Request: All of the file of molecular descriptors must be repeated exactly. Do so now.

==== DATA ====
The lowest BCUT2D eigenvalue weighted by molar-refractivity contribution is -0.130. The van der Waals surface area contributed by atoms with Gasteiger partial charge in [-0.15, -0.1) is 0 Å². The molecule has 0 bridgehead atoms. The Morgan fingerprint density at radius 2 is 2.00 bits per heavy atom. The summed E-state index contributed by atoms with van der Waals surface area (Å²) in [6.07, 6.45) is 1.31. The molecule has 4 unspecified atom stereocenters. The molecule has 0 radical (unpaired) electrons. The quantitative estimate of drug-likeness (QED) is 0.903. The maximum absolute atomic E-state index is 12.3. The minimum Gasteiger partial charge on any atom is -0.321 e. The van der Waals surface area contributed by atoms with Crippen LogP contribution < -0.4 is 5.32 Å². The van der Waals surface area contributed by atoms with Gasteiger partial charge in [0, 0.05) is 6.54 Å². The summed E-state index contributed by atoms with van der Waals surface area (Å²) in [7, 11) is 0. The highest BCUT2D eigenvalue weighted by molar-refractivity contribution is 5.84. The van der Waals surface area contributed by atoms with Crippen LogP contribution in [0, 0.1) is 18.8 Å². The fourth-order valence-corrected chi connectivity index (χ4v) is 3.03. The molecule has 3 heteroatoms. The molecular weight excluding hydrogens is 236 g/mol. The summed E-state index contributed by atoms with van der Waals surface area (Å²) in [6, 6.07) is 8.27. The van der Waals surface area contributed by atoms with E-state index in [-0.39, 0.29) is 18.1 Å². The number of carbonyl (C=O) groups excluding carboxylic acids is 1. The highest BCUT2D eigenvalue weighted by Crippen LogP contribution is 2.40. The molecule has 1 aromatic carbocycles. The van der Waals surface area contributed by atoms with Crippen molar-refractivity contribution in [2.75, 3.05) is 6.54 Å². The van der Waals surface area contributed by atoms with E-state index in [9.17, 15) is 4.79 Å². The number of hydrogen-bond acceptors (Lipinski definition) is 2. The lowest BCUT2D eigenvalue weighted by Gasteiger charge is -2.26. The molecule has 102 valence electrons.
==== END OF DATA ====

The lowest BCUT2D eigenvalue weighted by molar-refractivity contribution is -0.130. The van der Waals surface area contributed by atoms with Gasteiger partial charge in [-0.15, -0.1) is 0 Å². The molecule has 0 bridgehead atoms. The Morgan fingerprint density at radius 2 is 2.00 bits per heavy atom. The summed E-state index contributed by atoms with van der Waals surface area (Å²) in [6.07, 6.45) is 1.31. The molecule has 4 unspecified atom stereocenters. The molecule has 0 radical (unpaired) electrons. The quantitative estimate of drug-likeness (QED) is 0.903. The maximum absolute atomic E-state index is 12.3. The minimum Gasteiger partial charge on any atom is -0.321 e. The van der Waals surface area contributed by atoms with Crippen LogP contribution < -0.4 is 5.32 Å². The van der Waals surface area contributed by atoms with Gasteiger partial charge in [0, 0.05) is 6.54 Å². The summed E-state index contributed by atoms with van der Waals surface area (Å²) in [7, 11) is 0. The highest BCUT2D eigenvalue weighted by molar-refractivity contribution is 5.84. The van der Waals surface area contributed by atoms with Crippen LogP contribution in [0, 0.1) is 18.8 Å². The fourth-order valence-corrected chi connectivity index (χ4v) is 3.03. The molecule has 3 heteroatoms. The molecular weight excluding hydrogens is 236 g/mol. The summed E-state index contributed by atoms with van der Waals surface area (Å²) in [6, 6.07) is 8.27. The van der Waals surface area contributed by atoms with E-state index in [-0.39, 0.29) is 18.1 Å². The number of carbonyl (C=O) groups excluding carboxylic acids is 1. The highest BCUT2D eigenvalue weighted by Crippen LogP contribution is 2.40. The molecule has 1 aromatic carbocycles. The van der Waals surface area contributed by atoms with Crippen molar-refractivity contribution in [2.75, 3.05) is 6.54 Å². The van der Waals surface area contributed by atoms with E-state index in [9.17, 15) is 4.79 Å². The number of hydrogen-bond acceptors (Lipinski definition) is 2. The lowest BCUT2D eigenvalue weighted by Gasteiger charge is -2.26. The molecule has 102 valence electrons.